LISTENING ROOM: Avey Tare and Kria Brekkan Go In Reverse on Pullhair Rubeye
By: Corey Tate
As the all of the Internet freakout about the new Pullhair Rubeye album starts to subside, it's time to listen to a track. Seems as some finicky Internet indie pessimists were all up in arms about the fact that this album was actually released in reverse, rather than its forward state as had been heard in live settings previous to its release.
In the user-generated world of the web, every soapbox naysayer jumps up to say nay, and some are having a field day with this album, calling it a joke, a copout, and my personal favorite -- a gimmick (as if the Animal Collective people actually needed a gimmick to get by at this point).
And how does it sound? Otherworldly. Transcending. Different. Most pessimists are claiming that it's not that hard to make music go backward, so why call this experimental... I say why not. Experimental doesn't have to be about difficulty ratings, it's perhaps about taking chances. Releasing a backwards album is taking a chance, if not for the reason that as an artist you're going to have to waste a lot of time defending the decision to release it backwards to all of the naysayers. And the Chipmunks comparison... where does that come from?
On the Animal Collective Message Board, Avey Tare made the following post to try and set the record straight, "Its not really an issue of prefering the songs backwards. Its more of the fact that this is a release we wanted to put out. It has a foreign/other quality and as you said nice warm ambient quality that we like. I wouldnt really say its a noise record. Ive put tons and tons of work into songs noone will ever hear why should it stop me from doing what i want with them. its just because you guys know the songs and can even hear them reversed on your computers that makes you have all these confused thoughts."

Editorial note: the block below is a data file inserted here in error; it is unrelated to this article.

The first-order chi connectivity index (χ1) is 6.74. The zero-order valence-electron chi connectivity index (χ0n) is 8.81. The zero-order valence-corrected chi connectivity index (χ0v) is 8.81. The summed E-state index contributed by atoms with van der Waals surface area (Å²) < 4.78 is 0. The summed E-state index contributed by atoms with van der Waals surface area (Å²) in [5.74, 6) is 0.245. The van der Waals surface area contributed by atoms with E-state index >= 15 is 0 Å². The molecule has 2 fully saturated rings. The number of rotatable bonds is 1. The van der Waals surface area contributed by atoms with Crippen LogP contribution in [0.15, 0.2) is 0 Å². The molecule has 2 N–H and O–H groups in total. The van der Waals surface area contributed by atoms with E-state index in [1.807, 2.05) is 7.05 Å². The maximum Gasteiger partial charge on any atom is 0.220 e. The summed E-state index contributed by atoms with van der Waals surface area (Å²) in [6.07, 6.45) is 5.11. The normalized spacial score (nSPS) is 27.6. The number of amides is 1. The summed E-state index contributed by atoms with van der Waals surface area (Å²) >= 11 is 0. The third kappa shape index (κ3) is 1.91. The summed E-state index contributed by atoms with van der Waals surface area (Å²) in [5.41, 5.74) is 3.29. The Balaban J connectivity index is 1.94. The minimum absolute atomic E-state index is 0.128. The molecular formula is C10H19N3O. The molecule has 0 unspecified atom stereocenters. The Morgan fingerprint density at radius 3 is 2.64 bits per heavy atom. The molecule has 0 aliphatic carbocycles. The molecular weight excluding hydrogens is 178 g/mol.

In the olden days of yore, it was called tape masking. Play a tape backwards, and you could hear messages from the devil. There were rumors of Ozzy Osbourne, the Beatles, and even Cheap Trick hiding exaltations to the lord of the deep in their music. Did any of these accusers actually consider how difficult it would be to have a song sound normal when played forward while actually hiding satanic messages in them when played backwards? Of course not. Rumors were pretty far fetched before the Internet gave us all a place to centrally locate the truth. It's a good thing rumors don't happen on the Internet. Ahem.
So with that in mind, Avey Tare (Dave Portner) of Animal Collective has teamed up with his woman, Kria Brekkan (Kristin Anna Valtysdottir), to create a new musical project called Pullhair Rubeye. It's a collection of songs they worked really hard on. It was laid out in their practice space in Brooklyn, as the story goes, and then put to recording in upstate New York by a friend and said friend's two-track recorder, that was bought for a dollar at a garage sale. It doesn't get much more analogue than that. You can hear the song, in the as of right now backwards state, by listening to it in the Galaxy Media Player up above. If you dig it, you can get an MP3 copy below. When the album comes out, you can find out if the backwards craziness is a demo-only thing.